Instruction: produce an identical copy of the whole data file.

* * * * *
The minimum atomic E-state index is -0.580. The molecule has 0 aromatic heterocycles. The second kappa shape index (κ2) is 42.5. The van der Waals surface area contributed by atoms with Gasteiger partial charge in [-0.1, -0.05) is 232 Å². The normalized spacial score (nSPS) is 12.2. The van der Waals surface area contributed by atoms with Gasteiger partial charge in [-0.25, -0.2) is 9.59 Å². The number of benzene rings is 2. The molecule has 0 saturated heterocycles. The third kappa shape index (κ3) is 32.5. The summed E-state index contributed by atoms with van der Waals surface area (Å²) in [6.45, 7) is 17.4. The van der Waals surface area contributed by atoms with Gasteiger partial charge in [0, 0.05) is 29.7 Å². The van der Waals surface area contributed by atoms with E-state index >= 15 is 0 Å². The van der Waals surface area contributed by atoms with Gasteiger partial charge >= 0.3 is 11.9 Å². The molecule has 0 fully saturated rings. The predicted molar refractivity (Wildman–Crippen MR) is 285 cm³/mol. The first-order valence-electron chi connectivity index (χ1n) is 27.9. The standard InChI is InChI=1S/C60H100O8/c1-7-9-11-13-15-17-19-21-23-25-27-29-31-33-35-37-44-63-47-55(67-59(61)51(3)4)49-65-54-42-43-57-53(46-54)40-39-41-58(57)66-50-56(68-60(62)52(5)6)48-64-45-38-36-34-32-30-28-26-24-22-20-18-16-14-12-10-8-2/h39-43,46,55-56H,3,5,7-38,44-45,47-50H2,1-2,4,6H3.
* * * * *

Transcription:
The minimum atomic E-state index is -0.580. The molecule has 0 aromatic heterocycles. The second kappa shape index (κ2) is 42.5. The van der Waals surface area contributed by atoms with Gasteiger partial charge in [-0.1, -0.05) is 232 Å². The normalized spacial score (nSPS) is 12.2. The van der Waals surface area contributed by atoms with Gasteiger partial charge in [-0.25, -0.2) is 9.59 Å². The number of benzene rings is 2. The molecule has 0 saturated heterocycles. The third kappa shape index (κ3) is 32.5. The summed E-state index contributed by atoms with van der Waals surface area (Å²) in [6.45, 7) is 17.4. The van der Waals surface area contributed by atoms with Gasteiger partial charge in [0, 0.05) is 29.7 Å². The van der Waals surface area contributed by atoms with E-state index >= 15 is 0 Å². The van der Waals surface area contributed by atoms with Gasteiger partial charge >= 0.3 is 11.9 Å². The molecule has 0 fully saturated rings. The predicted molar refractivity (Wildman–Crippen MR) is 285 cm³/mol. The first-order valence-electron chi connectivity index (χ1n) is 27.9. The standard InChI is InChI=1S/C60H100O8/c1-7-9-11-13-15-17-19-21-23-25-27-29-31-33-35-37-44-63-47-55(67-59(61)51(3)4)49-65-54-42-43-57-53(46-54)40-39-41-58(57)66-50-56(68-60(62)52(5)6)48-64-45-38-36-34-32-30-28-26-24-22-20-18-16-14-12-10-8-2/h39-43,46,55-56H,3,5,7-38,44-45,47-50H2,1-2,4,6H3.